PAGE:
Impaired Nursing Habitat

by Lu Ann Wahl, RN, BC-HN

I arrived to work 15 minutes ahead of clock-in to recon my PRN mission. Friday night; there would be shift change incoming. Self-prepped with “before shift” prayer, meditation (with intent, to keep a calm environment and efficiently attend workload so I could, take a full lunch break), by ambush, I discovered altered terrain. My thought? “adapt, improvise and contain the situation.”

Entering the med room I saw a new refrigerator? Hmm, it replaced “the under counter” end table used to keep the neb machines, fan, and other homeless items… no intel, no memo, no directives…no heads up… nada. Surprise change, just a more congested floor space.

The med room was already “tight.” It stores the med dispensary machines, med cart, counter refrigerator and misc. supply bins artfully hung on the wall, to the side, in the back, and above the existing counter top refrigerator… On top of the fridge is the fishing tackle box of lab supplies, and the glucometer. There are locked cabinets under the sink.

On limited counter space sits books, manuals, log binders and miscellaneous drug info pamphlets. Cables, phone cord lines, and power strips are all together in a nice dusty clot of electrical spaghetti – on the floor, behind the med cart, in front of the new fridge… The upper wall space encompasses a layering of posters, memos, drug info, protocols, announcements and updates on bulletin (not one but two) boards.

There’s other wall items such as the towel dispenser, foam soap dispenser, liquid soap dispenser (drips like molasses from a tree) and clip boards times three to log IT malfunction calls. (As if we don’t have enough documentation of logging the logs of logs of log entries -YEEESH). Even the equipment has its own display of posted notes, memos, and handwritten directives taped to their surfaces, all necessary says the powers that be.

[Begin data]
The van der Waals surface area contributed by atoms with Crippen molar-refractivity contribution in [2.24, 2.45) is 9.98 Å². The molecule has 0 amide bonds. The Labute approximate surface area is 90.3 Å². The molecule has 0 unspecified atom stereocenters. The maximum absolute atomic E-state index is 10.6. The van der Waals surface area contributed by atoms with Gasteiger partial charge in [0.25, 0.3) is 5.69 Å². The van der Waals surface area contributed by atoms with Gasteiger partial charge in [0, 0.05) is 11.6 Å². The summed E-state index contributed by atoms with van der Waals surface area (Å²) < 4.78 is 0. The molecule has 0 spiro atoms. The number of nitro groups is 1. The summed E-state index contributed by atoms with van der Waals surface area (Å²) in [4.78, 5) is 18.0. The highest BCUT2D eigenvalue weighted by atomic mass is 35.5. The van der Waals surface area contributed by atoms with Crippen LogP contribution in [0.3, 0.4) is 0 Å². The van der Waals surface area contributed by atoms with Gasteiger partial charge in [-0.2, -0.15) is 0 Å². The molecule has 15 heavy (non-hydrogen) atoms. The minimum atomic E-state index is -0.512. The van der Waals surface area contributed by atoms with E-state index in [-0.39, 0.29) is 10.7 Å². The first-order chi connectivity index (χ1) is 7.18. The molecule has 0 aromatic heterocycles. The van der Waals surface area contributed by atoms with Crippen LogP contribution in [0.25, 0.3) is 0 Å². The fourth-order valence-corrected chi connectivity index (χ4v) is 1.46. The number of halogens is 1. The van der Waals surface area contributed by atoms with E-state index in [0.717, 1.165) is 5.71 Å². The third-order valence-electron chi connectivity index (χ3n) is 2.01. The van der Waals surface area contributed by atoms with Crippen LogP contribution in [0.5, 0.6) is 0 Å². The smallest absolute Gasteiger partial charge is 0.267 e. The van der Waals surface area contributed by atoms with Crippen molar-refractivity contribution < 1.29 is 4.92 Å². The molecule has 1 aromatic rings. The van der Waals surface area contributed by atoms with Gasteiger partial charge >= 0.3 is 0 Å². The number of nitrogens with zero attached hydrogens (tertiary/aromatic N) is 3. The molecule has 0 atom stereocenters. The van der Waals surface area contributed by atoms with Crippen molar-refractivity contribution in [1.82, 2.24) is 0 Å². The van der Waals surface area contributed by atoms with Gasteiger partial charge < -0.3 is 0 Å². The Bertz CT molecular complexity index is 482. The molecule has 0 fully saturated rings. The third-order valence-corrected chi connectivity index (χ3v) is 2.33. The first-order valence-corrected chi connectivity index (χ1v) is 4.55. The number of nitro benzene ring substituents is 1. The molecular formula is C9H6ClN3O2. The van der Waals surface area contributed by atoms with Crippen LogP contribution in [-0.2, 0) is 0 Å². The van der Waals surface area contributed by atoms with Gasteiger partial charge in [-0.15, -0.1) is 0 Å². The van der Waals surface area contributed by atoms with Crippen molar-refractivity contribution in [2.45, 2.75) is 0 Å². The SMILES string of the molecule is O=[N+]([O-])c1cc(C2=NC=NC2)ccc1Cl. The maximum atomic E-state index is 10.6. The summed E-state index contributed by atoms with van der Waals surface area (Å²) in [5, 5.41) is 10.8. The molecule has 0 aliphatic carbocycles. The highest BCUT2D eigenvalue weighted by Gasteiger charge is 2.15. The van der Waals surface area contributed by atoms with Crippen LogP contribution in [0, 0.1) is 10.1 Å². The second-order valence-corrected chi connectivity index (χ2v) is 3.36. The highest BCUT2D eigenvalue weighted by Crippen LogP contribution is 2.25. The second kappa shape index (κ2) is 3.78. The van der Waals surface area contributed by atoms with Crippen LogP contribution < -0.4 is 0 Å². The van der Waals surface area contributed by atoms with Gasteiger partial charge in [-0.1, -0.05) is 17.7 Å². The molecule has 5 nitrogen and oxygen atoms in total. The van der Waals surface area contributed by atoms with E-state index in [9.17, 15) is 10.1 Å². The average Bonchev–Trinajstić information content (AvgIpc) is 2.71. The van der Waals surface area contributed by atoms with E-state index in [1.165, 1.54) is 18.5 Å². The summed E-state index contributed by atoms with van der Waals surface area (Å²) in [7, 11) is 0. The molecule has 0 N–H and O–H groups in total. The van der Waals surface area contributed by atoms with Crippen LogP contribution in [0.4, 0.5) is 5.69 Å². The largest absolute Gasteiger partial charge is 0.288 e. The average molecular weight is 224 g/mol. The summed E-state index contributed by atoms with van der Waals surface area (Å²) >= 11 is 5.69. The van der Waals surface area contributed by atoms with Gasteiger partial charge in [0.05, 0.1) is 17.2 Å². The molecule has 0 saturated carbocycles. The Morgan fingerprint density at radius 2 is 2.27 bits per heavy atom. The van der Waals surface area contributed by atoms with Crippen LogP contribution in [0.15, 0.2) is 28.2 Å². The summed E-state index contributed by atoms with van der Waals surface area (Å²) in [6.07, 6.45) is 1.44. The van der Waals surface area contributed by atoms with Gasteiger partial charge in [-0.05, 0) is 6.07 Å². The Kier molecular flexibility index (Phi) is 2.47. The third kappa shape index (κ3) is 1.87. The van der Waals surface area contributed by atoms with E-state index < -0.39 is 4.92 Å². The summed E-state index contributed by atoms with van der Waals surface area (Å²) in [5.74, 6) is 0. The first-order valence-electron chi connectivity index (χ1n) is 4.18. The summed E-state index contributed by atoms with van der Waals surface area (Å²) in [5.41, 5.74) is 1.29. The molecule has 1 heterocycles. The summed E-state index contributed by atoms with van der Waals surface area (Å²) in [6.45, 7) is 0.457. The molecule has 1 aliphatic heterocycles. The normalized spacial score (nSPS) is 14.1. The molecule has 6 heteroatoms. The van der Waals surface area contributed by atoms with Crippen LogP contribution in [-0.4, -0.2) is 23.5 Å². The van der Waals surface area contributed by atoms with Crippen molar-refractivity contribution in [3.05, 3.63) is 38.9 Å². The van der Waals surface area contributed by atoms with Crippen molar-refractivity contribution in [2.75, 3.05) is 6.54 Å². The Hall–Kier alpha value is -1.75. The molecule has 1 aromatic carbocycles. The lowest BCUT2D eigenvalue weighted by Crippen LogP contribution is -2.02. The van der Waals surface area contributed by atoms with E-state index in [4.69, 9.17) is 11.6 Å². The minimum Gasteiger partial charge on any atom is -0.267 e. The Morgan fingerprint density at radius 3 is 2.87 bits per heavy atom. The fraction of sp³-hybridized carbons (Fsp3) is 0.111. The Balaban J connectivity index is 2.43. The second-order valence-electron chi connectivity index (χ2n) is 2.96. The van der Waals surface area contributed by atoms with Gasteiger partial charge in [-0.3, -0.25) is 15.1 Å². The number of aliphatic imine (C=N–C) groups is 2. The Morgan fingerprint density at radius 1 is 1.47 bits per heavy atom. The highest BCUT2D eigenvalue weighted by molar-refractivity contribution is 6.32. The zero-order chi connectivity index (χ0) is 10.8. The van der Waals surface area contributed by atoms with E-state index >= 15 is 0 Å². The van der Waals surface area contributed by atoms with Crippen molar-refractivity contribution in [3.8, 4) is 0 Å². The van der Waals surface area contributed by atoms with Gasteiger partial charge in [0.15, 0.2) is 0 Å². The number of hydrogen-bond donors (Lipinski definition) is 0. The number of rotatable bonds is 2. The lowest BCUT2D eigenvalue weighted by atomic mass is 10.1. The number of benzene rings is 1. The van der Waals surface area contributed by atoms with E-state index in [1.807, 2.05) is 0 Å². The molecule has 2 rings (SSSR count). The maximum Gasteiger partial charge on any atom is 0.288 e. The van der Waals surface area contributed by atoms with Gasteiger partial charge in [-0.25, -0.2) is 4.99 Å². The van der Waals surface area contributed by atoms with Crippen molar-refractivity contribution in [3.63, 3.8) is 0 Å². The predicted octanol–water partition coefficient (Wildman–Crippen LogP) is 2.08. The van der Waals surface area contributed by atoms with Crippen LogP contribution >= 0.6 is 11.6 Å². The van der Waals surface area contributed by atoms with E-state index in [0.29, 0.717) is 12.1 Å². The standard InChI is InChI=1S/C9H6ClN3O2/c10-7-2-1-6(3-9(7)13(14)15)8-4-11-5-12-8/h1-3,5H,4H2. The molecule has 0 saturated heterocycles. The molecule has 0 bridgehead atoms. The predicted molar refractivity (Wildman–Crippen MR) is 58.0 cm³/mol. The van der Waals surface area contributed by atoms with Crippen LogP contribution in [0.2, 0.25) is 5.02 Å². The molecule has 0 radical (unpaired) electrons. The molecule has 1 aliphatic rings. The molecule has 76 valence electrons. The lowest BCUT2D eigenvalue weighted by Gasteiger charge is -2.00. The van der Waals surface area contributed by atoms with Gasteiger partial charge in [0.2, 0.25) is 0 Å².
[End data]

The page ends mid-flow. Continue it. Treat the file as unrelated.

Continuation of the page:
Well, here’s the deal. In my nursing history of 20+ years, I am still not accepting that nursing workspace areas need to become the depository of the lifeless debris or unannounced additions, otherwise known as “clutter.”

Non-functioning equipment, BP machine bits and pieces, “mistakenly ordered” stock not returned, carpujets, dated PDR’s , screws, washers, old hospital bed parts… bla, bla, bla, litter the habitats of nursing units’ workspace or report/lunch/break/education multi-purpose rooms.

As I paused for a breath to release my vasoconstricting frustration and flush off my co-occurring hot flash to seek inner Zen, I am once again determined to practice self care. As many times before, my inner Zen prevailed, and with new eyes, in my own Virgonian way, I embraced the adrenaline rush of having eight minutes before clock-in, salivating over the challenge to execute a quick re-organization of “my turf.” I wiped things down with disinfectant, (added a few drops of Lavender essential oil to the sink drain), refilled my water pitcher and emptied the overfilled trash can to begin fresh. I lifted the end table out of the med room and placed it with “other don’t know where to put it” carcasses that get dumped in the report room.

After checking supplies, loading my fanny pack, and reviewing my checklist, I was ready for duty. Just then, ambushed again, I was given a new assignment. I would be charge that night, not meds; the med nurse (agency) staff would be arriving shortly after 1900. (Report was to start @ 1845P). Thus, the nightshift began.

Although a bit cortisol elevated, and one “code white” later … I remained flexible. I led a PM reflections group on awareness and breath, finished charting, admits, and even helped my agency comrade, covering some of her tasks so she could address audit issues. Even though I missed lunch, (I was prepared, I brought finger food quick nutritional snacks and a protein smoothie) I had our Psych team clocked out exactly at 0715, just the way management likes.

Mission accomplished, I believe the nurse is the first line intervention. Centered presence, attention, and ability to connect with patients are strategic priority #1. I think if nurses wish to utilize their energy optimally then we must hold consciousness of Florence’s philosophy. “The hospital shall do no harm to the patients.” Explore one’s inner work of self care first, meanwhile… form a focus group to take measurable steps to clear clutter – be it physical, mental, emotional or spiritual clutter that impedes the flow of Nursings’ energy benefit to patients.


Lu Ann Wahl, RN, BC-HN and Certified Healing Touch Practitioner, promotes energy balance. Enrollment in the “Integrative Nurse Coach Certificate Program” has inspired even more energy to facilitate wellness within and around her.


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  1. rkamen says:

    That is beautiful and so true!

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